Monday, November 28th, 2016 – 6:12 pm
Once upon a time, I thought I was the stronger of the two. So stories and society certainly say.
I was wrong. The end.
I wasn’t strong enough when her mom was passing away three and a half years ago. Having just had my botched surgery, I spent the next four weeks on antibiotics and three times a day receiving Vanco via IV.
Not quite as gaunt and underweight as I am now, the three surgeries in two weeks already had exhausted me. The PICC line snaked inside my arm and vein to within millimeters of the superior vena cava and sat there for over a month. I’d always cover up the cyborg looking IV connector coming out of my left bicep with a bandage and my sleeve, right before we walked into the hospice to see her mom.
I helped the nurse grab the sheet and flip her mom over to avoid bed sores. She looked up and recognized me and her smile lit up the entire room.
I asked if they might have a guitar in the house and within minutes, the girl slipped into the room with one and left. We quietly closed the door and the two of us sang hymns to her mom as she slept.
The next day, her mother passed away.
I rushed across town to meet her in the parking lot, mere moments before we went inside to say goodbye. I held my love in my arms and already a peace and quiet strength glowed off of her. It was humbling and disorienting.
When we first got the news that Barbara’s cancer was terminal, I never would foresee any of this. I certainly had no vision of myself being so useless and helpless to lift up Amy in her mom’s final moments.
I felt helpless. I was and yet was not. I could yet drive and work and run and walk and contribute to bills and chores and laughs. I would cook dinner with her most nights after coming home from the gym.
She still makes me laugh and smile every day. It is harder for me to do the same for her now. My timing just seems really.
I had no idea the darker end of my spectrum of weakness, yet.
I had no idea the brighter end of her spectrum of strength, either.
Clawing my periphery with dirty looks, the Starbucks girls continued seething in our direction. I glared back through the window to the workers at the counter.
Amy was sobbing across from me at the outside table. I told her the workers must think I just said something cruel and think I am an asshole.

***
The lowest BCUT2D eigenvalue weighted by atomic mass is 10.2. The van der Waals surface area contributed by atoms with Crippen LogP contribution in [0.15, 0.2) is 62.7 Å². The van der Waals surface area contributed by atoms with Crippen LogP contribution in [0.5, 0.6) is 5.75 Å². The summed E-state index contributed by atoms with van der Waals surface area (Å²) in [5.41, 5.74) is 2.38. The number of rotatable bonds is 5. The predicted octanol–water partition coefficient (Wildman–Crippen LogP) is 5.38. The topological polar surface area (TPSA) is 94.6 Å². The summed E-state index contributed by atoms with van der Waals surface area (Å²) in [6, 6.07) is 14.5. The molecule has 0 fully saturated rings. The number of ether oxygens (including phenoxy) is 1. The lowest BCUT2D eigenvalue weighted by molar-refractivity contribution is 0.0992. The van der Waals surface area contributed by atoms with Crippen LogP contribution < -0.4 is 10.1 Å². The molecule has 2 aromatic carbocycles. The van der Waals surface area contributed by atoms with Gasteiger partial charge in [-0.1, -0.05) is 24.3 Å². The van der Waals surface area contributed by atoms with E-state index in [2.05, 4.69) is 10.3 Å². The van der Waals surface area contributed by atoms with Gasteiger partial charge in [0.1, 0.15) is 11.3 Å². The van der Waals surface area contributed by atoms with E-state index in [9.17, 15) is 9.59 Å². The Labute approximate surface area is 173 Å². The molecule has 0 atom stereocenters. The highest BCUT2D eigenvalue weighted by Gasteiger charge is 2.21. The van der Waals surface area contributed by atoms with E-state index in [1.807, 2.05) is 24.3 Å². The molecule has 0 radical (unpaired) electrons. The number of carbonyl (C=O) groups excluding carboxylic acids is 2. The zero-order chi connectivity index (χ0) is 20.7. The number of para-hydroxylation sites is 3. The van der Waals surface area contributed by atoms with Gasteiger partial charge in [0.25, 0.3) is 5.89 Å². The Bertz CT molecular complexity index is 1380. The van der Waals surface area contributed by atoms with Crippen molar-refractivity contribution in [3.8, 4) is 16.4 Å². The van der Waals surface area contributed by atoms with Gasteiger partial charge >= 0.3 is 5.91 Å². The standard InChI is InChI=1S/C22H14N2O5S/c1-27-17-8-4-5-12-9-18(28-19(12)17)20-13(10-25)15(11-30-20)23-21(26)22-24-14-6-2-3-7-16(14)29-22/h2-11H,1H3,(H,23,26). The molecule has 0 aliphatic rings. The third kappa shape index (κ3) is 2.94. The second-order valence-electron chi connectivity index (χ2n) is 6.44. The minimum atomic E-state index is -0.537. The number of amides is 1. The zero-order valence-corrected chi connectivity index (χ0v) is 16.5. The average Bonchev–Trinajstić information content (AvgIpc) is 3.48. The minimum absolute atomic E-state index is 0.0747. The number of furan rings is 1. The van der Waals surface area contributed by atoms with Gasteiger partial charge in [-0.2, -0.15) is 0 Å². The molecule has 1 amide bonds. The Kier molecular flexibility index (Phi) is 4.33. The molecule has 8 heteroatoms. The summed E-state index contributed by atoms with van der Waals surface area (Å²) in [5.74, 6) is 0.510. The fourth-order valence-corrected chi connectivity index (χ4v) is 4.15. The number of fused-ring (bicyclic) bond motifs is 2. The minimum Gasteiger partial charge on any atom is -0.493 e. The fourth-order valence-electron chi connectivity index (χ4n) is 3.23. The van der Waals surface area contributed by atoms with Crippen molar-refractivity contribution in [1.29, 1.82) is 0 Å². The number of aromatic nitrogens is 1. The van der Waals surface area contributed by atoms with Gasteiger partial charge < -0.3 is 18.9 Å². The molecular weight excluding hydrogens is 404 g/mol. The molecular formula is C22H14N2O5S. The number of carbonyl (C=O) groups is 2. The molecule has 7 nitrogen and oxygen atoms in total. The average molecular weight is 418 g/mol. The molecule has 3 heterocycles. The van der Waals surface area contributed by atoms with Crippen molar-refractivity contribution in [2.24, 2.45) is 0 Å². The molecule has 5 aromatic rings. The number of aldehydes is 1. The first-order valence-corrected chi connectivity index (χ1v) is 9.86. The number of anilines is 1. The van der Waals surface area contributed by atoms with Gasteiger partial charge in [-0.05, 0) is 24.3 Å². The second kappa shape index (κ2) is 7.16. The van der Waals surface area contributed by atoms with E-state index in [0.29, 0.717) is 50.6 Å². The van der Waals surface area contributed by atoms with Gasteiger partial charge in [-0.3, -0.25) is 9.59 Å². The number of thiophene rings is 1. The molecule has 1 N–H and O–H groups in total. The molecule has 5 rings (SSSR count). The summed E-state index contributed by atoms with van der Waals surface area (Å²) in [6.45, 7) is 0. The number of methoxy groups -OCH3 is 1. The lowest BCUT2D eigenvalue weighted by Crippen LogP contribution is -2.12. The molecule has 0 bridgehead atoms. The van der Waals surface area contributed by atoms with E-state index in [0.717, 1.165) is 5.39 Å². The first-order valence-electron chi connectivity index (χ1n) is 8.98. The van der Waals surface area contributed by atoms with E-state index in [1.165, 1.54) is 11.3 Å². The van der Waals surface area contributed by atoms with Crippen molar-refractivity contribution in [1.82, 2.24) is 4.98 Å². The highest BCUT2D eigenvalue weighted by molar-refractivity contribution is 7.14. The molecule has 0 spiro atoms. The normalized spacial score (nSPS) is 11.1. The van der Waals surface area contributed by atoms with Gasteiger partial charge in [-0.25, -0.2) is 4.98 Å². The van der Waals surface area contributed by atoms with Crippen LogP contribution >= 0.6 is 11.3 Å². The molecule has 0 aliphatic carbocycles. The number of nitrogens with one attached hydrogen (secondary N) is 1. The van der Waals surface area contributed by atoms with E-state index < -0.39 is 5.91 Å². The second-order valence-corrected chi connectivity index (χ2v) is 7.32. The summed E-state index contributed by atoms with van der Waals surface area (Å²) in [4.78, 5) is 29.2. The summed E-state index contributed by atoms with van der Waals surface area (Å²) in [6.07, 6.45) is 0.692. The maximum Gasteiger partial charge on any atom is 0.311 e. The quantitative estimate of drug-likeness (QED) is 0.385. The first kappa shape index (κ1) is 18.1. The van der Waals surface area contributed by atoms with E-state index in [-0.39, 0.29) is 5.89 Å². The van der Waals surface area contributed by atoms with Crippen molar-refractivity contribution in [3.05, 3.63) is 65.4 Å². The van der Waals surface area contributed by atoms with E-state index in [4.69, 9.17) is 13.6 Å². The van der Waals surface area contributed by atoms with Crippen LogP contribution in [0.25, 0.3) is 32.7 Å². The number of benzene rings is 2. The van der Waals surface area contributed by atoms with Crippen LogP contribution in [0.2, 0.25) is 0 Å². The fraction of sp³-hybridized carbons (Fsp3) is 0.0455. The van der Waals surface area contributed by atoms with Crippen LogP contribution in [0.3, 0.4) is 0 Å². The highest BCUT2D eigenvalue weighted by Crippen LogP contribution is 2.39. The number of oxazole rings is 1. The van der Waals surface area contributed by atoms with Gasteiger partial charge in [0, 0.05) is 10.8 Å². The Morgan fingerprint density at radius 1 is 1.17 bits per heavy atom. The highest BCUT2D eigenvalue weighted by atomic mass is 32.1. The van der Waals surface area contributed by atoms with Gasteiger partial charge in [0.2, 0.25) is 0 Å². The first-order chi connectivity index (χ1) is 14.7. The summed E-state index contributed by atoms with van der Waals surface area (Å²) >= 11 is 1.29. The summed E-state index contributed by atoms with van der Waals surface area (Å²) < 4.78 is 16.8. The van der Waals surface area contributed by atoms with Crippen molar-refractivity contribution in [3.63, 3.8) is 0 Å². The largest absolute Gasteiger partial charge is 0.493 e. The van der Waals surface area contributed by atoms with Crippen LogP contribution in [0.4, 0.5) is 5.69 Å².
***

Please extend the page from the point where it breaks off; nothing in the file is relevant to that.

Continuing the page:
She musters a laugh.
Hours before this, I was laid off from my job. On my birthday. Just eight years plus a few days ago.
I told her it would all be okay. Because it always will be okay. Whether we feel it or not. I never once worried through our many financial freefalls or my myriad of medical problems. For twenty seven years. I knew we must grow old and gray, hand in hand. That is the way it is meant to be.
“We’ll be okay,” I say again.
Cast all your care upon Him. God will provide. Take no thought for the morrow. Weep with those who weep.
It’ll be okay hang in there chin up it could be worse bad things happen to good people did you hear the news.
God must have needed an angel.
I kept pretending strength, a fraud in the face of the faithful. I looked like a man bearing the burdens and was barely a bystander. I sometimes seem strong, but she is ever something else.
Just let me be strong for her once again.
She is sobbing and I’m somehow standing.
My walker is gone. I have no canes. It’s a miracle.
I’ve lost them along the wall and lost my way all along.
I hear her yell “why” between cries and someone who looks like me somehow stumbles to the sofa and collapses.
My daughter dabs a man’s bloody hands and covers them with ice again.
Nothing is broken. Everything is broken.
Lack of pairing in my para and my normal. No connection in the sympathetic and the parasympathetic. Shed some sympathy for the pathetic empathetics.
Animal and man. Mindless monster and rational reason. Sympathy for the devils.
One day you will desire the same. Bear before you the broken ones. Those who lost home along the way.